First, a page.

From the opposite point-of-view, we had to get a better view of capacity in the base unit of measure so that we would know how many people are required for which work center. After converting the custom units of measure to a base unit of measure, we were able to visualize the required capacity. Similarly, we dug into available capacity. One would think that would be easy, but it is rarely easy. There are always many exceptions and nuances when it comes to skills, cross-training/ shared resource complications, etc.

As we gained clarity of capacity by work center and related to specific groups of products, we could see our gaps to the supply plan and address accordingly (hire, transfer, reallocate etc.). Now the supply plan was stabilized, which enabled stability in the demand plan. Similar to a teeter totter, it is never one-sided. Demand creates challenges for supply and vice-versa. SIOP helps to align the two sides on the same plan.

Once the two are aligned, shortages and delays are minimized. It will also help with supplier related shortages and delays because you can give your suppliers better notice and clarity about what is needed to support your sales plan. If they have issues, you can proactively address and build into your demand and supply plans. For example, you might be able to use a like-material or contact a backup supplier. On the other hand, you could also adjust your supply plans to account for issues or proactively prioritize customer orders, price changes, and take other actions to address until supply is rectified. The bottom line is that SIOP can create predictability in your revenue plan (and the fulfillment of that revenue plan).

How Does This Relate to Dealing with Inflation?

In our second example, SIOP can also help clients proactively address inflationary pressures. By better aligning demand and supply, you can provide forecasts to material and component suppliers. Many clients use those forecasts and better view into changing demand patterns to set up supplier agreements which can help offset inflationary price pressures. For example, an aerospace and defense manufacturer improved margins by 5% largely through material price reductions with supplier agreements after stabilizing demand.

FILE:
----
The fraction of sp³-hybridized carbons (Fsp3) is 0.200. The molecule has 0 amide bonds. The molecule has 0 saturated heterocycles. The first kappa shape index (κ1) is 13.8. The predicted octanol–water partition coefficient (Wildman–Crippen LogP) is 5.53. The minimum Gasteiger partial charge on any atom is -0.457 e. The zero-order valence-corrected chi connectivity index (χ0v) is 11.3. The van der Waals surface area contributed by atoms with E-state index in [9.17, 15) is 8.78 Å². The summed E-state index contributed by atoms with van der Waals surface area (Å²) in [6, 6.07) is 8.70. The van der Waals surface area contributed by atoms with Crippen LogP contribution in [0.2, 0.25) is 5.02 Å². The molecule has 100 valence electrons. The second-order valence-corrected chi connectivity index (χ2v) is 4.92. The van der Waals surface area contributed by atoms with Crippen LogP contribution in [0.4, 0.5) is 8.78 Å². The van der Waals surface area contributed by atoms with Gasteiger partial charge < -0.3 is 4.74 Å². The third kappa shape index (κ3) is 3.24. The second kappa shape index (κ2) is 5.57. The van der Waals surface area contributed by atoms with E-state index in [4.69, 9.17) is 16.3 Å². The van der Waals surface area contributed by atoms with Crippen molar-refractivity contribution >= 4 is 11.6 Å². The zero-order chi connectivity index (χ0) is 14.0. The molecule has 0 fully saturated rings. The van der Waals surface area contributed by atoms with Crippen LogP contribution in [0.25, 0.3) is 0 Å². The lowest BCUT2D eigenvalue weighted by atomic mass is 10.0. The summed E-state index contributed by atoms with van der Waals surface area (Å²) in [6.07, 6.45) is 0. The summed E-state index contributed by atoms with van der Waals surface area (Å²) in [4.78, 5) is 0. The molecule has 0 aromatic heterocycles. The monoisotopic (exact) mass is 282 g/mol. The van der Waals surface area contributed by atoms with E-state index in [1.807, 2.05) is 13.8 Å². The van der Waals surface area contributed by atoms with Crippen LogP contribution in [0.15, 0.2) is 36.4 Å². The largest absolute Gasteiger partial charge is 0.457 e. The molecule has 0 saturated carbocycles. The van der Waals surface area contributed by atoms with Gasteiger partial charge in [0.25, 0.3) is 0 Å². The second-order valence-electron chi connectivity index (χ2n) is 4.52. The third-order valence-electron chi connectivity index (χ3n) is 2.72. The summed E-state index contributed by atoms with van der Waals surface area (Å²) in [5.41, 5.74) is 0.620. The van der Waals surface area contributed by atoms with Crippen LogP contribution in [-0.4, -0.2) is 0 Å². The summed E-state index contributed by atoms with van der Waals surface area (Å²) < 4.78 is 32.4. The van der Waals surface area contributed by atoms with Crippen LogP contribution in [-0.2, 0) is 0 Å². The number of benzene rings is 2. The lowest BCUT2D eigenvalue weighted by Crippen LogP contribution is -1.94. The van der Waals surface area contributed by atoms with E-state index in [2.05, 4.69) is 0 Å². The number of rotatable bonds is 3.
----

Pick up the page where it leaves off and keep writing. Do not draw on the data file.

A key part of SIOP is also to analyze customer and product profitability. This information will provide key insights into how to manage inflationary pressures. Every client has passed on price increases to customers. Some were quickly on top of changing conditions and were able to pass on price increases immediately. Others responded quickly although the price increases didn’t take effect immediately due to lead times.

Additional clients absorbed a portion of the price increases but not the full price increase depending on market conditions, margin impacts or other factors. In addition to price increases, clients re-evaluated low profitability products, deprioritized unprofitable customers (extended lead times or increased prices), added service level tiers, prioritized customers and/or suppliers to partner with to redesign, repackage, and streamline, and utilized other strategies to proactively address inflationary pressures. SIOP will support margins, profitability, and EBITDA growth.

Path Forward

SIOP can be an important process in aligning people (within your organization and with your supply chain partners) and processes (demand and supply) to address several issues such as supply chain disruptions and inflationary pressures. It also supports capital spending requirements, cash flow management, and several supporting items. The bottom line is to take control of your manufacturing and supply chain to support growth and profitability.

Refer to our SIOP webpage for more information, our blog (SIOP category) for hundreds of articles, and learn more about SIOP and what’s important for a successful implementation in our new release eBook, SIOP (Sales Inventory Operations Planning): Creating Predictable Revenue and EBITDA Growth. If you are interested in talking about how to reshape your supply chain, get in front of it with a SIOP process, and successfully navigate these waters, contact us.

Did you like this article?  Continue reading on this topic:
Getting Ahead of Inflationary and Deflationary Pressures Using S&OP